The Conservative government unveiled fresh plans on Friday (29) to “support drivers” and push back “anti-car measures,” particularly in opposition-led areas where restrictions on motor vehicle usage are imposed under the guise of environmental protection.
“The clamp down on drivers is an attack on the day-to-day lives of most people across the UK who rely on cars to get to work or see their families,” Prime minister Rishi Sunak said in a statement announcing the new plans.
“This week the UK government will set out a long-term plan to back drivers, slamming the brakes on anti-car measures across England. We are taking the necessary decision to back the motorists who keep our country moving.”
Among the measures announced Friday — two days ahead of the annual Conservative Party conference — were plans to review guidance on 20-mile-per-hour (32kph) speed limits and “prevent their blanket use in areas where it’s not appropriate”, according to the statement.
The document also takes aim at “15-minute cities”, an urban planning concept that advocates putting essential services within walking or biking distance of residents to reduce pollution.
“The plans also aim to stop councils implementing so called ’15-minute cities’, by consulting on ways to prevent schemes which aggressively restrict where people can drive,” the statement says.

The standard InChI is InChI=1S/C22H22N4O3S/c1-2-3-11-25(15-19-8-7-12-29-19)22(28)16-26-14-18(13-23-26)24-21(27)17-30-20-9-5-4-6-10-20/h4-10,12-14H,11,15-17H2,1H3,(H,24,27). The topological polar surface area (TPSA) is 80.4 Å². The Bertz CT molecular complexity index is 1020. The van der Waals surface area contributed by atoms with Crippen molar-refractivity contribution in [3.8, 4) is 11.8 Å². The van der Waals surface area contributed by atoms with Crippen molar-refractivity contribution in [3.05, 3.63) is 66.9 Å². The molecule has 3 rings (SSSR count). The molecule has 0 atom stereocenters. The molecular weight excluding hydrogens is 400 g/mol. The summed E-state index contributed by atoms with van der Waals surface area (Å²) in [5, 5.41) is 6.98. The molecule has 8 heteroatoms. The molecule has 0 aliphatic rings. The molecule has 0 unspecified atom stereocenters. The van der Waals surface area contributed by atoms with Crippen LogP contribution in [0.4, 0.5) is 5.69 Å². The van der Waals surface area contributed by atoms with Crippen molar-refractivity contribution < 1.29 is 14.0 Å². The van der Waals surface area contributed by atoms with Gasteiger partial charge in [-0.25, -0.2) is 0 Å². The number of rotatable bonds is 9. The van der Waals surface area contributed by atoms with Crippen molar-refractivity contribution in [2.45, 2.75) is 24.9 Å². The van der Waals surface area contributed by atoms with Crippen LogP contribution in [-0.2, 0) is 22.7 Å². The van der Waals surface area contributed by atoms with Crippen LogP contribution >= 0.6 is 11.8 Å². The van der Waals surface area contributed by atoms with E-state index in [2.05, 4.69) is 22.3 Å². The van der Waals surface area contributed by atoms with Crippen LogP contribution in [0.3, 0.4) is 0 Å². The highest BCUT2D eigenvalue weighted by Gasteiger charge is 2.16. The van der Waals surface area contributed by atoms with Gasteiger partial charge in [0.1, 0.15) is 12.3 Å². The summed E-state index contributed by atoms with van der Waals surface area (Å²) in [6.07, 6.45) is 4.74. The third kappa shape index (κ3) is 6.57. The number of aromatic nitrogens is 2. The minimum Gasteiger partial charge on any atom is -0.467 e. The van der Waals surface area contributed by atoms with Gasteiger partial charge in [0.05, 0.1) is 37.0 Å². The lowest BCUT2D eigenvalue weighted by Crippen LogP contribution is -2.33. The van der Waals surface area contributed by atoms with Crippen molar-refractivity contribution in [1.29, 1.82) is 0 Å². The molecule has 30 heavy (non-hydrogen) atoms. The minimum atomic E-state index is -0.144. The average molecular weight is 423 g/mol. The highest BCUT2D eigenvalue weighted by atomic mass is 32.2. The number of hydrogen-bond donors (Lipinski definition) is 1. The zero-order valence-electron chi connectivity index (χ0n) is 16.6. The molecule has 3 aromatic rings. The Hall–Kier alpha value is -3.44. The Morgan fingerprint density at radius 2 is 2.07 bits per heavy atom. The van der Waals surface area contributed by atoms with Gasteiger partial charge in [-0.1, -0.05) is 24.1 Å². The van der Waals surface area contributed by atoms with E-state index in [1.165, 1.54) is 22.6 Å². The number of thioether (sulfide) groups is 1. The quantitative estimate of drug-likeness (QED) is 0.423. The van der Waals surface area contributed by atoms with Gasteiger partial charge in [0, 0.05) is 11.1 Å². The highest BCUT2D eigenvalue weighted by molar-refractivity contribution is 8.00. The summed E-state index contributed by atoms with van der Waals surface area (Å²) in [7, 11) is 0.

The announcement comes after the Welsh government, led by Labour first minister Mark Drakeford, lowered the maximum driving speed in some residential areas from 30mph to 20mph, a decision denounced by Conservatives.
And since the end of August, a tax on the most polluting vehicles has been extended to the whole of Greater London at the initiative of Labour mayor Sadiq Khan.
The move was seen as causing a Labour candidate to lose to his Conservative opponent in a by-election this summer in a west London constituency.
Within the Conservative party, which is lagging in the polls ahead of an expected general election, the measure has awakened support for a slowdown in efforts to fight climate change in the name of defending the British economy.
Earlier this month, Sunak announced Britain would be adopting a more “pragmatic, proportionate and realistic” approach to meeting its net zero emissions target.
The new strategy will include pushing back a ban on the sale of new petrol and diesel cars from 2030 to 2035.